Journalism

journalism

By Mark Guarino

Temperatures trembling above 100 degrees is how Lollapalooza was christened in Chicago. The pioneering rock festival had its share of troubled times in the past, but was resuscitated in late July to a stand-alone, two-day event in Grant Park. Over 66,000 people endured the weekend heat to take in over 50 bands playing on six stages.

Although Weezer, Widespread Panic and the Pixies were the names in bold, the more interesting fare took place during the daytime on the smaller stages. There was the unusual: Billy Idol sailing Frisbees into the crowd while sweating through leather pants and a wife beater, Ricky Wilson of the Kaiser Chiefs handing vocal duties to a couple in the crowd after losing his voice, the Arcade Fire’s nine-member collective delivering gospel-intensive revelry and Ok Go ending their set with a choreographed dance routine requiring them to channel their inner Monkee.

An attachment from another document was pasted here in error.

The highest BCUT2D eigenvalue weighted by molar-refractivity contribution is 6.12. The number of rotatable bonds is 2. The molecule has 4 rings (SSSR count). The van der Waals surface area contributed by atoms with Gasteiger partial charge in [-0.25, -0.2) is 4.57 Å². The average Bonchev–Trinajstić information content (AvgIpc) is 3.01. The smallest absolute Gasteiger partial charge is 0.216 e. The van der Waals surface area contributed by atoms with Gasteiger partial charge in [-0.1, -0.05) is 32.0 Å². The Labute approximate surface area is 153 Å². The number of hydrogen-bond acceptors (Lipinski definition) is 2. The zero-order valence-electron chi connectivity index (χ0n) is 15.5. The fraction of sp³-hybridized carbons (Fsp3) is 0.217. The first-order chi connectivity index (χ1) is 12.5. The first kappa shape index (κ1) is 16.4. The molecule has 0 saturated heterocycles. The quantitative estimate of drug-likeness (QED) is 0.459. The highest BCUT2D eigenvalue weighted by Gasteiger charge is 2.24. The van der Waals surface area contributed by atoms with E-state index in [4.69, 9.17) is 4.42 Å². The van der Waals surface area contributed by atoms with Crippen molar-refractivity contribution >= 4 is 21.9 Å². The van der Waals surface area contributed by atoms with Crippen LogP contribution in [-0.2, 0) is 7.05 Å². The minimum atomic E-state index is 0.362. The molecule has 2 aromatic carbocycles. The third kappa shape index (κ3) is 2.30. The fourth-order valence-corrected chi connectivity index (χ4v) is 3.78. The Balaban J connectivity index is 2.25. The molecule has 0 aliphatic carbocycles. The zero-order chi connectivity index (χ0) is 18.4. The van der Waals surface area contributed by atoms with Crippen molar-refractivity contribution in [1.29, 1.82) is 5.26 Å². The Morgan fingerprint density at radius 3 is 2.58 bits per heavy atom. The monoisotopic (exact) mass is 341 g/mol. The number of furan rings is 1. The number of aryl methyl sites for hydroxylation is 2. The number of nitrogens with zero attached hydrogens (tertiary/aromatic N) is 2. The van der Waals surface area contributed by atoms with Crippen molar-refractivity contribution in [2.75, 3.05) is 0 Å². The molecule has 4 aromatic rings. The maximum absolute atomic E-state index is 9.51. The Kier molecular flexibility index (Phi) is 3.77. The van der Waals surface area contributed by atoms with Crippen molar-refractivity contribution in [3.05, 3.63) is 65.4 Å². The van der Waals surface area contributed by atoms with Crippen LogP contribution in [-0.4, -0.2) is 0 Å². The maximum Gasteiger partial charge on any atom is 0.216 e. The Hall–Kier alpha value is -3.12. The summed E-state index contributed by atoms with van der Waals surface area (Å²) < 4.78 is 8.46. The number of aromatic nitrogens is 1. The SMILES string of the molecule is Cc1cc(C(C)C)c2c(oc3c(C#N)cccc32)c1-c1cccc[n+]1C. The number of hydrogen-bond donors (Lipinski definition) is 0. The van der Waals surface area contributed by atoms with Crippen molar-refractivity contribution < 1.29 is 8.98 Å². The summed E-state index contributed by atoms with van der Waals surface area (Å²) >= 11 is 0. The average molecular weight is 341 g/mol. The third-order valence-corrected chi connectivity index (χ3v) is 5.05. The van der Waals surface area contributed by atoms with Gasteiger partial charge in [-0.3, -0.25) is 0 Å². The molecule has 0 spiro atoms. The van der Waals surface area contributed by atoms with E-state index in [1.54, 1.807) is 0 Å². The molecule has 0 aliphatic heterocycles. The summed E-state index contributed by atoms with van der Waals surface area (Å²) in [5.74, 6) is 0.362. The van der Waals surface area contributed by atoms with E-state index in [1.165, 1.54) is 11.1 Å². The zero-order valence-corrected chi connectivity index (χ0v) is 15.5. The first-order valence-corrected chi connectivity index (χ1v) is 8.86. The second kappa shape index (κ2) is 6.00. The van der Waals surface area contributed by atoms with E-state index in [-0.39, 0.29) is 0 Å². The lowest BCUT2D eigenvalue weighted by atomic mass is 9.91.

There was nothing so cute about the Brian Jonestown Massacre. Leader Anton Newcombe heckled Dashboard Confessional’s Chris Carrabba from across the field (sound bleed between stages was a significant drawback), fed guitar feedback to the crowd for over 10 minutes a pop and later showed up to jam with the Dandy Warhols, putting their rivalry rumors to rest.

While the Pixies reunion sold tickets, the more potent veteran comeback was Dinosaur Jr. The power trio was primal to the core; their cover of the Cure’s “Just Like Heaven” was set to breakneck speed, with continually shifting guitar maneuverings by J. Mascis (now with a mane of gray hair) that matched the force of Lou Barlow’s howls.

Lollapalooza founder Perry Farrell debuted his new band Satellite Party, featuring strutting dance beats and guitar squalls from Nuno Bettencourt of Extreme. Farrell looked elegant, prowling the stage like a limber spider and taking breaks to sip refreshments from a chalice. He was the prince of his own party — one that, in just two days, wrote a new chapter.

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